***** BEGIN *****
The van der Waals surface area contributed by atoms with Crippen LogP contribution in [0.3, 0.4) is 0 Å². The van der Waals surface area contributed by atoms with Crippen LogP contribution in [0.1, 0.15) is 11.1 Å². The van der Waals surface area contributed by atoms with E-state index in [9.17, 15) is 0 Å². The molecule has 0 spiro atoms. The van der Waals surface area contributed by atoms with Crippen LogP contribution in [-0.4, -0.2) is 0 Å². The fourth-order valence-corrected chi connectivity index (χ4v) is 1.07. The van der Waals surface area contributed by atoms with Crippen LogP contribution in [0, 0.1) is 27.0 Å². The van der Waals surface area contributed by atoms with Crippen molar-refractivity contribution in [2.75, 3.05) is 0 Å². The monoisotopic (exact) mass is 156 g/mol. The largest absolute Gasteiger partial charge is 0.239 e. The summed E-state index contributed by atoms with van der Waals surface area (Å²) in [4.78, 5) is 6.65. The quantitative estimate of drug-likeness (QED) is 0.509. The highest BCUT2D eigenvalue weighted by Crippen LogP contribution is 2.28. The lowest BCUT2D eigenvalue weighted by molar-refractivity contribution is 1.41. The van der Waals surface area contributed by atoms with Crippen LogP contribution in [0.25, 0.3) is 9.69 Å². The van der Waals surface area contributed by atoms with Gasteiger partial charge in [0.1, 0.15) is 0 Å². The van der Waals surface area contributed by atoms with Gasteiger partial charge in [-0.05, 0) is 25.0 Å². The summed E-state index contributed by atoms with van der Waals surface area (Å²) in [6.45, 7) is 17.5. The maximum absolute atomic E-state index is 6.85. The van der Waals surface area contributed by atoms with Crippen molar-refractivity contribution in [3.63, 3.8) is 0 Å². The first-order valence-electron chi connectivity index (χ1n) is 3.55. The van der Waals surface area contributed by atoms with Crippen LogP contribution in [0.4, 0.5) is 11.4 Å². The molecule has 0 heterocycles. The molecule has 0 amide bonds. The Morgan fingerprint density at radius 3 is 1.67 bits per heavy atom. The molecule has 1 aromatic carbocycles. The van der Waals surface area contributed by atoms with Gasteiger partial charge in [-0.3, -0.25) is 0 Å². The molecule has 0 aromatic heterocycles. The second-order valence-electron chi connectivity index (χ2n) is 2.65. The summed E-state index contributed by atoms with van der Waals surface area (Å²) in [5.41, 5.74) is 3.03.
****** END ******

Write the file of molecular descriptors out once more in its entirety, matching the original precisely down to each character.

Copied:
The van der Waals surface area contributed by atoms with Crippen LogP contribution in [0.3, 0.4) is 0 Å². The van der Waals surface area contributed by atoms with Crippen LogP contribution in [0.1, 0.15) is 11.1 Å². The van der Waals surface area contributed by atoms with E-state index in [9.17, 15) is 0 Å². The molecule has 0 spiro atoms. The van der Waals surface area contributed by atoms with Crippen LogP contribution in [-0.4, -0.2) is 0 Å². The fourth-order valence-corrected chi connectivity index (χ4v) is 1.07. The van der Waals surface area contributed by atoms with Crippen LogP contribution in [0, 0.1) is 27.0 Å². The van der Waals surface area contributed by atoms with Crippen molar-refractivity contribution in [2.75, 3.05) is 0 Å². The monoisotopic (exact) mass is 156 g/mol. The largest absolute Gasteiger partial charge is 0.239 e. The summed E-state index contributed by atoms with van der Waals surface area (Å²) in [4.78, 5) is 6.65. The quantitative estimate of drug-likeness (QED) is 0.509. The highest BCUT2D eigenvalue weighted by Crippen LogP contribution is 2.28. The lowest BCUT2D eigenvalue weighted by molar-refractivity contribution is 1.41. The van der Waals surface area contributed by atoms with Crippen LogP contribution in [0.25, 0.3) is 9.69 Å². The van der Waals surface area contributed by atoms with Gasteiger partial charge in [0.1, 0.15) is 0 Å². The van der Waals surface area contributed by atoms with Gasteiger partial charge in [-0.05, 0) is 25.0 Å². The summed E-state index contributed by atoms with van der Waals surface area (Å²) in [6.45, 7) is 17.5. The maximum absolute atomic E-state index is 6.85. The van der Waals surface area contributed by atoms with Crippen molar-refractivity contribution in [3.63, 3.8) is 0 Å². The first-order valence-electron chi connectivity index (χ1n) is 3.55. The van der Waals surface area contributed by atoms with Crippen LogP contribution in [0.4, 0.5) is 11.4 Å². The molecule has 0 heterocycles. The molecule has 0 amide bonds. The Morgan fingerprint density at radius 3 is 1.67 bits per heavy atom. The molecule has 1 aromatic carbocycles. The van der Waals surface area contributed by atoms with Gasteiger partial charge in [-0.3, -0.25) is 0 Å². The molecule has 0 aromatic heterocycles. The second-order valence-electron chi connectivity index (χ2n) is 2.65. The summed E-state index contributed by atoms with van der Waals surface area (Å²) in [5.41, 5.74) is 3.03.